<i>Film Comment</i> Spotlights Chinese Indie Films from Vancouver Film Fest
Rumination (dir. Xu Ruotao)
Over at Film Comment, critic Robert Koehler zeroes in on the Dragons and Tigers showcase of Asian Cinema at the Vancouver International Film Festival, programmed by Tony Rayns and Shelly Kraicer. He devotes special attention to the films from China, proclaiming, “The selection of Chinese films reconfirmed the fact that, right now, no country in the world is making more interesting and original work.”
Koehler singles in on three films in particular, comments on each excerpted below:
“Xu Ruotao’s Rumination, an astonishing and radical re-envisioning of the Cultural Revolution. Xu comes to the cinema from the visual arts and confidently rejects many conceits of not just historical film genre, but also of the poetic, auteur-driven tendencies that dominate the current festival scene. He often aims to make the viewer reconsider what they think they know about the cinematic re-staging of history. His treatment of Red Guard units running amok in the countryside is alternately a dream choreographed as a riot, and a documentary of the ways revolutionary thought is turned into religion. For instance: during scenes of the soldiers’ chanting and recitation of Maoist cant – interrupted by beatings and the interrogations of innocents – a weirdly feverish ecstasy fills the screen.
But if this remarkable first film looks at the past, another Xu – Xu Xin – looks to more recent Chinese tragedies. The unbearably sad and moving Karamay examines various aspects of the 1994 incident in which 323 people were killed in a fire in Friendship Hall in the eponymous city while local Communist Party leaders were allowed to escape. Primarily comprised out of a series of soul-bearing testimonials of the parents who lost their children, the emotions evolve from sheer grief (still intense and evident 15 years later) to political outrage. The parents begin to openly question the legitimacy of a system that values the lives of political hacks over those of children. Xu sets his static camera to record the testimonials in a manner reminiscent of Wang Bing’s approach in Fengming: A Chinese Memoir, but the immediacy of events, the primal parent-child connection, and Xu’s use of video footage of the disaster and its aftermath result in a true landmark in non-fiction cinema.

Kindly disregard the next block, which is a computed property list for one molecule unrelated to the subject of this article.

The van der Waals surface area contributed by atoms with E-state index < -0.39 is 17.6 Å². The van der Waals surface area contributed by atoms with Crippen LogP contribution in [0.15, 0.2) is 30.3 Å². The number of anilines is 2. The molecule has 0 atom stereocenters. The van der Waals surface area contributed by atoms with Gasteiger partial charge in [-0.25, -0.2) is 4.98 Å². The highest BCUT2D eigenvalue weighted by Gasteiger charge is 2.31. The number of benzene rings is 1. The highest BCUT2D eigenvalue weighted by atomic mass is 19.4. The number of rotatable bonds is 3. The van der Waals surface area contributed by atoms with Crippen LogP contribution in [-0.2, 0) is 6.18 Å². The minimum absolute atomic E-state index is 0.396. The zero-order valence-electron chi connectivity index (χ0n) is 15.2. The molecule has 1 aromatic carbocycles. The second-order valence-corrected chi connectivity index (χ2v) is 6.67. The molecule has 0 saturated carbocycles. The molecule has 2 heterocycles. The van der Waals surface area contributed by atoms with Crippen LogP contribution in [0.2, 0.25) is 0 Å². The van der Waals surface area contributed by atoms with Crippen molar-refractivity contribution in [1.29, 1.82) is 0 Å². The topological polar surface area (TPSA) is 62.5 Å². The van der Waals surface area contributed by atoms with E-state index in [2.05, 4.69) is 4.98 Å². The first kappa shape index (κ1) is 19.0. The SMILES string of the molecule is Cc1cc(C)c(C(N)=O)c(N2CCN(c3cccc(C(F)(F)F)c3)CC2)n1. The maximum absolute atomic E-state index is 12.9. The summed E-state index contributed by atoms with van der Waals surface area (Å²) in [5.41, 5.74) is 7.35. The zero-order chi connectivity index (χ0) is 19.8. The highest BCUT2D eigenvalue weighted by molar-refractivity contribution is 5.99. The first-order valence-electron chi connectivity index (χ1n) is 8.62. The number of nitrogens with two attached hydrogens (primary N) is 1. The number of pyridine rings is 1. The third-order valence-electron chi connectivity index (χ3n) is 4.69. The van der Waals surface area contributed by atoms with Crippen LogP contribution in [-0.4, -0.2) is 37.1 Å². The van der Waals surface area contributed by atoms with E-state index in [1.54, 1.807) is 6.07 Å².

Just as harsh a critique, though couched in utterly different terms, is Li Hongqi’s hilarious Winter Vacation. Honed to a dry Beckettian sharpness, Li’s comedy depicts a Chinese township in Inner Mongolia during deep winter, when school kids on holiday have absolutely nothing to do. A South Park comparison is apt, since Li focuses on youngsters framed in near one-dimensional stasis with their parents typically nowhere to be seen. Winter Vacation‘s world of old and young folks killing time in a meaningless place is clearly a reductio ad absurdum of China itself – and the liberation of a new Chinese comic style.”
Read Koehler’s complete article at Film Comment.